For some reason, photographers used to make their rounds exactly the time that I was away in school. Obviously that was my concern. Remember this was the time when the word selfie was not even in the dictionary. My mother, being who she was, was more concerned with the food situation. For the love of her daughter, she inquired about my break time at school and she started sending me warm meals. During every break time at 1pm, I was assured that “Anaphiri” was behind my classroom block with a food container. This was my mother’s version of a food delivery service.
This sense of pastoral care was not only reserved for the young ones. One of my brothers got a sweet surprise when he was studying for his doctorate degree overseas when he received a letter from our mother. Being far from home, such letters would always be looked at as bearers of some serious messages. My mother’s letter was only a sweet and simple enquiry of, “Achimwene, sukulu ikuyenda bwanji? We wish you all the best!” What a caring mother!
She also had her own ways of empowering and mentoring young ones. When my father was about to retire and in the process of building a family home in the village, who did mother suggest to be the future owner of the house? Her own then 19- year-old son who was still a student at the University of Malawi. Her philosophy was, “Give them wings and they will fly.” No wonder his guy has gone on to design and supervise the construction of even bigger structures of national importance in the country.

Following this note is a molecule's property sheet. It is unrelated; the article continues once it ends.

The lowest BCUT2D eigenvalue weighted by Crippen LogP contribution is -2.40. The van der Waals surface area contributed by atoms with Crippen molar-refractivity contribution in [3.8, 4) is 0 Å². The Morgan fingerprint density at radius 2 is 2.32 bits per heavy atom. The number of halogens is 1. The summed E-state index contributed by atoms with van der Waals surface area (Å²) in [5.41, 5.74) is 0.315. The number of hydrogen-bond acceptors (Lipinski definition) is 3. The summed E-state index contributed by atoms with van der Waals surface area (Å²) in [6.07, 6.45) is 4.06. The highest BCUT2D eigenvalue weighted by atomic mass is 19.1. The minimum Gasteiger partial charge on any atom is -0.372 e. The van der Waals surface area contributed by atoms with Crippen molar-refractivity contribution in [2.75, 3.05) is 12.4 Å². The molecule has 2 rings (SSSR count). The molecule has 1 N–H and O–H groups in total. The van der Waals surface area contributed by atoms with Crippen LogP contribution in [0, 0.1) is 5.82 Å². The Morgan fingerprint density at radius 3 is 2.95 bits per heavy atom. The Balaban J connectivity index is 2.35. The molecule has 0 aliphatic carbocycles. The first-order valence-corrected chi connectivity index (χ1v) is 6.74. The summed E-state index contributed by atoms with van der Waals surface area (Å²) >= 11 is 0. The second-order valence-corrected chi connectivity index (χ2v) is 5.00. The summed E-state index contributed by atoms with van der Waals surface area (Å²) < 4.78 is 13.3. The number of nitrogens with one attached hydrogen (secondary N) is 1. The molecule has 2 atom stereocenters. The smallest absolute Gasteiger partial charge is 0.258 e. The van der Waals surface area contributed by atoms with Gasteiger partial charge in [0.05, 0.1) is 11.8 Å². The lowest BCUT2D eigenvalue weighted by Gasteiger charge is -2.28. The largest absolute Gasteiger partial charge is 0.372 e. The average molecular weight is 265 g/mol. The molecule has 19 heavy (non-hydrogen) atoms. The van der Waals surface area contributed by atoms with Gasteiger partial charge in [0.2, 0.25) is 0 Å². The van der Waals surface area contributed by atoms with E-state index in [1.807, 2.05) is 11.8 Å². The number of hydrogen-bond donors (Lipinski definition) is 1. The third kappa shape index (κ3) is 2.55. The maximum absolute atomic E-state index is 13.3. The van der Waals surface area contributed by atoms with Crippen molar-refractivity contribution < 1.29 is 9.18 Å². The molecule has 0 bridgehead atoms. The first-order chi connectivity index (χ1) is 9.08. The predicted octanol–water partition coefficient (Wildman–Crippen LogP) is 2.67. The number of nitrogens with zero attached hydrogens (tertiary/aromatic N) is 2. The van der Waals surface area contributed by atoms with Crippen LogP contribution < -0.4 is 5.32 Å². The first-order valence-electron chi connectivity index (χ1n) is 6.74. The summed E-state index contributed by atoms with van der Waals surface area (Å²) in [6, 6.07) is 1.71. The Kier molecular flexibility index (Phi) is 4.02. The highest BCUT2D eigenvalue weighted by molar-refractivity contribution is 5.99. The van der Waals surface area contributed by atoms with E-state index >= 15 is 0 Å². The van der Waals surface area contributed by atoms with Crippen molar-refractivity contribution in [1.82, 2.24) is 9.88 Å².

Ealier in life, I benefitted from this mentoring generosity. Although not in the best situation, the kindness from my mother left a strong impression on me so much that it ended up being my passion and career. This is when my maternal grandmother came to stay with us. I was nine years old and in primary school. Regrettably, this time, my grandmother came when she (mother) was ill and needed care. She became her full-time carer while also caring for her own family. My mother gave me the opportunity to help her in whatever little way I could in taking care of my grandmother. She (grandmother), just like her daughter (my mother) was a lovely woman. Even the time she was ill, every time she felt better, she would sit-up and tell old stories to the grandchildren. This showed me the impact of good care on the sick.
Unfortunately, this illness was terminal. But it was all the selfless caring that my mother gave her that generated something in me. Any wonder that I ended up studying nursing? And it is that initial training that led to the other opportunities in my life. The name shield on the door has the caption, “Head of Social Work Department”.
Thomas Campbell, a Scottish poet chiefly remembered for his sentimental poetry dealing with human affairs, wrote in 1888: “To live in the hearts we leave behind is not to die.”
Mama Lestina Lapiwe Chagunda was an amazing mother and grandmother and her legacy now lives on through her family. Certainly, I wouldn’t be the woman I am today if it were not for you.
So, thank you for absolutely everything. You’re my hero.